Tuesday, November 17, 2009

Stan's Record Shop

Another vendor that booked advertising with KAAY was Stan's Record Shop at 728 Texas Street in Shreveport, LA.  Due to KAAY's long-reaching signal, there were numerous customers outside Little Rock and the state of Arkansas who advertised with the station; this is one that immediately comes to mind, I'll have to try and research more.

There are several Internet references to Stan's Record Shop and several 50,000-watt stations carried his advertising.  He was the distributor for Chess Records of Chicago, IL, as well, and with KAAY, Little Rock, AR, KWKH, Shreveport, LA and WLAC-AM, Nashville, TN, he blanketed the South and became the largest independent record distributor in the region.  He also advertised on XERF, Del Rio, TX.  Stan Lewis also had an independent record label, but finally sold out while retaining the control of his music publishing companies.

I thought it quite interesting that, as a kid, Stan Lewis sold news papers to buy several jukeboxes and bought the records for them at a record store in Shreveport.  Later, when he found that the record store was for sale, he and his wife bought it in 1948, and Stan's Record Shop began in a little 8' x 12' space.  From humble beginnings came an empire!

Here are a few links you may want to follow...some have slightly differeng stories, but all tell the story:



One last link, with some really nice pictures and story of Stan in the Louisiana Music Hall of Fame:


If anyone remembers buying or mail-ordering from Stan's Record Shop, please give us some coments- I'll bet his service was superb!

Bud S. (staceys4@hotmail.com)


  1. I first heard about Stan's Record Shop on KAAY. When I wanted to purchase an oldie, I would write to Stan's and ask them to send the records C.O.D. Stan's never let me down; I would have the records I desired in about ten days.

    When I was in Vietnam, I wrote to my parents and asked them to telephone Stan's to order two 45's for me. Stan's didn't wait for my parents to send the money. The records were mailed directly to me in Vietnam about ten days after I wrote the letter to my parents I'll never forget that act of kindness.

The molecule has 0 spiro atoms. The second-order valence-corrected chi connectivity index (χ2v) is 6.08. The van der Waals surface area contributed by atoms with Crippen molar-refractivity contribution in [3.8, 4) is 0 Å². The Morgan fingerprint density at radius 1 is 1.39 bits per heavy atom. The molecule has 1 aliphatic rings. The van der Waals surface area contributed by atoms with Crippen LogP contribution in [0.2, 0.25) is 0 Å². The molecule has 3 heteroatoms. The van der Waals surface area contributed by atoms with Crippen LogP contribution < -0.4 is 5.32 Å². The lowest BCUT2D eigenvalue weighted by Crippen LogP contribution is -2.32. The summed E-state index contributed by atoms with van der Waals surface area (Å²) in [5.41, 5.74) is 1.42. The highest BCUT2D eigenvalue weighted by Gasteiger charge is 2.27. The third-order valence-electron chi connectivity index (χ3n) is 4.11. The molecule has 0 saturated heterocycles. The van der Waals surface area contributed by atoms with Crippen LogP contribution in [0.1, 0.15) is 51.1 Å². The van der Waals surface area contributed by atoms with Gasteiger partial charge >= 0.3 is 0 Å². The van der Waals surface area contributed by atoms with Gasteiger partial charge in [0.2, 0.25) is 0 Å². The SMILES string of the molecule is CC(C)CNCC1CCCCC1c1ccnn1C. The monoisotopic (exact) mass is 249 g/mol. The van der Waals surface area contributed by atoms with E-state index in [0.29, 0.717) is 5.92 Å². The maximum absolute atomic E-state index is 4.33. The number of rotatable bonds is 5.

Gary Wegner and I were both drafted on the same day; consequently, we were both released about the same time in September, 1968. We decided it would be fun to visit our friend who was stationed at the air force base in Alexandria, LA. Our friend had requested a leave, so we asked him to checkout and drive to New Orleans with us. Gary asked me if I would like to make a little detour to Stan's Record Shop on the way home. He could tell by the smile on my face what my answer would be.

    When we arrived at Stan's the next day, I looked all over for the large stock of oldies which were supposed to be there. "Apache 65," for example, was a record I wanted to buy. The shelves were full of only the latest records, so I was disappointed. Something shiny on the wall caught my attention. It was the gold record for "I'm leaving It up to You" by Dale and Grace. It was on the Montel label which did not belong to Stan. That is the only gold record I have ever seen. My friend Ronnie Allen notified me he was doing a radio interview with Dale and Grace, so I asked him to find out the story behind the gold record. They told him they didn't remember it being there.